Bernard Soubry talking about his work at the Earth Negotiations Bulletin at SRES Talks, October 12, 2019.
Exciting week in the Sherren lab. IDPhD student Yan Chen expertly sat her first comp on Monday, covering her literature review on ‘media as social sensors’. Ellen Chappell crossed the stage Tuesday with her MES, and I got to meet her charming (and proud) parents visiting from Calgary for the event. Wednesday I pressed the submit button on my new SSHRC Insight Grant application to further develop ‘climax thinking‘. On Thursday, new MES Gardenio da Silva was honoured with other Killam scholars at the annual awards lunch. Amidst all that PhD student Bernard Soubry has been visiting from Montreal and did a great presentation Tuesday in Graduate Seminar for me on his reciprocal approach to interviewing farmers, and will speak later today in a SRES Talk on his work with the Earth Negotiations Bulletin. Busy times, but this is what it is all about.
Coast-to-coast cream of the crop: Phil Loring, Brian Robinson, Anne Salomon, Evan Fraser and Elena Bennett all cramming slides for the NSERC SPG-N site visit at McGill back in Spring 2019.
The media blackout has finally been lifted, thanks to a whimper of a press release from NSERC, that our Strategic Partnership Grant for Networks led by Elena Benett at McGill was successful! This is the culmination of a few years of partnership formation, collaboration and grant-writing. NSERC ResNet, the short name for our “network for monitoring, modeling, and managing Canada’s ecosystem services for sustainability and resilience”, will advance Ecosystem Services (ES) as a framework for thinking and working across disciplines to make better decisions in this country. The project will apply ES to contentious production landscape issues across Canada, including the Atlantic case study I’m co-leading with Jeremy Lundholm and Danika van Proosdij on the Bay of Fundy dykelands. We’ve got great partners, and a very active case as the NS Department of Agriculture is already deciding which dykelands can and should be sustained, and which realigned and/or restored to salt marsh. This project will allow us to wrap a research programme around that ongoing work, and leverage experts across the country. I look forward to the next 5+ years with this exceptional team.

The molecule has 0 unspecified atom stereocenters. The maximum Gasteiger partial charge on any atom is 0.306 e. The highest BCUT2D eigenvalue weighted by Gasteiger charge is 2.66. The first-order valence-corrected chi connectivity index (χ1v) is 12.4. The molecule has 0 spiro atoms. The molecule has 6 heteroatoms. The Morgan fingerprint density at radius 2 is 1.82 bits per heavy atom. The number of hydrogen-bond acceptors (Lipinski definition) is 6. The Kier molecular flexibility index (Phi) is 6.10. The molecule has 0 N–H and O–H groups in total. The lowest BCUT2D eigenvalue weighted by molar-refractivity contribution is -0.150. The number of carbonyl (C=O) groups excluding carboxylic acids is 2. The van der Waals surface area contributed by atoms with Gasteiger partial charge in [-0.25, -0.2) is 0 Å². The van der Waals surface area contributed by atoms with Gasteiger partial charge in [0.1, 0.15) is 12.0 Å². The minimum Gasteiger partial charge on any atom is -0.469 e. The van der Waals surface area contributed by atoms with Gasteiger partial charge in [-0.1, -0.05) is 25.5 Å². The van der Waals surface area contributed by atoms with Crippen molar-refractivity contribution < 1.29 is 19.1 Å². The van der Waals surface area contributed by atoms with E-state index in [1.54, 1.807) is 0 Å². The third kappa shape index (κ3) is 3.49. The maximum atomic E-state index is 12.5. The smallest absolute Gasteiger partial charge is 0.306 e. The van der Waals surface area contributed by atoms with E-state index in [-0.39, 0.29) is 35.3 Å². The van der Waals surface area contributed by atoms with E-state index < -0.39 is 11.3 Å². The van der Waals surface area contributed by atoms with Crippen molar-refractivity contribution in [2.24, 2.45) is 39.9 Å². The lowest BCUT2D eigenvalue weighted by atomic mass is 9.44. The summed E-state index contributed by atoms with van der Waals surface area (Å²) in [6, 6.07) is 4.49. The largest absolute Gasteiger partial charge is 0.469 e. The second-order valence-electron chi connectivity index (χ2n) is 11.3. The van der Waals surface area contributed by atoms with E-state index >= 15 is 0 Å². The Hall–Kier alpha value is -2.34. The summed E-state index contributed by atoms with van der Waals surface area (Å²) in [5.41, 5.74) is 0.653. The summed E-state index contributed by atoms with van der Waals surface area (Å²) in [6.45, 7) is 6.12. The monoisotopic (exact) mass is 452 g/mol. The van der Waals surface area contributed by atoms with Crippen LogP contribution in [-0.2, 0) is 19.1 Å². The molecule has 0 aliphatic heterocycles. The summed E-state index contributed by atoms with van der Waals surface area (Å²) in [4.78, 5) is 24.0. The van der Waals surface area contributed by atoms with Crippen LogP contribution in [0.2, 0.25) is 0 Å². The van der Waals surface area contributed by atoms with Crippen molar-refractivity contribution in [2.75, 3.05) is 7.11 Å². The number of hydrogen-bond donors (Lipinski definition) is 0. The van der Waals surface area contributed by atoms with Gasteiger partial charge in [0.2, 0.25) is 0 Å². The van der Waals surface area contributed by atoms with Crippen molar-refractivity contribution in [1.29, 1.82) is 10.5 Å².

Nice to hear my co-supervised PhD student Bernard Soubry on CBC Halifax’s Information Morning today, talking about what the new IPCC report on Land Use and Climate Change means for farming in Nova Scotia. He drew on his interviews with farmers and other food system experts across the Maritimes over the past few years. The clip is here.
Wes Tourangeau’s last day, with a pile of library books to return.
The HM project is winding up, now in its extension year with SSHRC, and that means staffing is starting to contract. Really sad to see postdoc Wes Tourangeau heading out the door this week after 22 months, but happy that he is starting an important new stage of his career as a limited term appointment at Saint Mary’s University. As he leaves he has one paper out and five papers in first or second review–five of those six he led–across a wide range of topics and methods. That pile of library books includes works on the Falklands and its wool economy, statistics, environmental ethics, environmental history and more. I feel very lucky to have had such a rigorous and adaptable scholar work with me for such a duration. Best of luck, Wes!
Planning imperatives related to ecosystem services in urban planning (Figure 3 in Thompson et al. 2019)
Congratulations to Kate Thompson, for the first of her PhD comprehensive papers which has just come out in Ecosystem Services. Kate reviewed dozens of municipal plans in Canada, coding deductively for ecosystem services concepts using the new CICES framework, and synthesized what she found into a useful new model for urban planners. The paper, The use of ecosystem services concepts in Canadian municipal plans, translates ecosystem services to ‘planning imperatives’: protect ES supply, mimic and rebuild ES, and capitalize on ES. I am sure this paper will be useful to scholars and practitioners alike.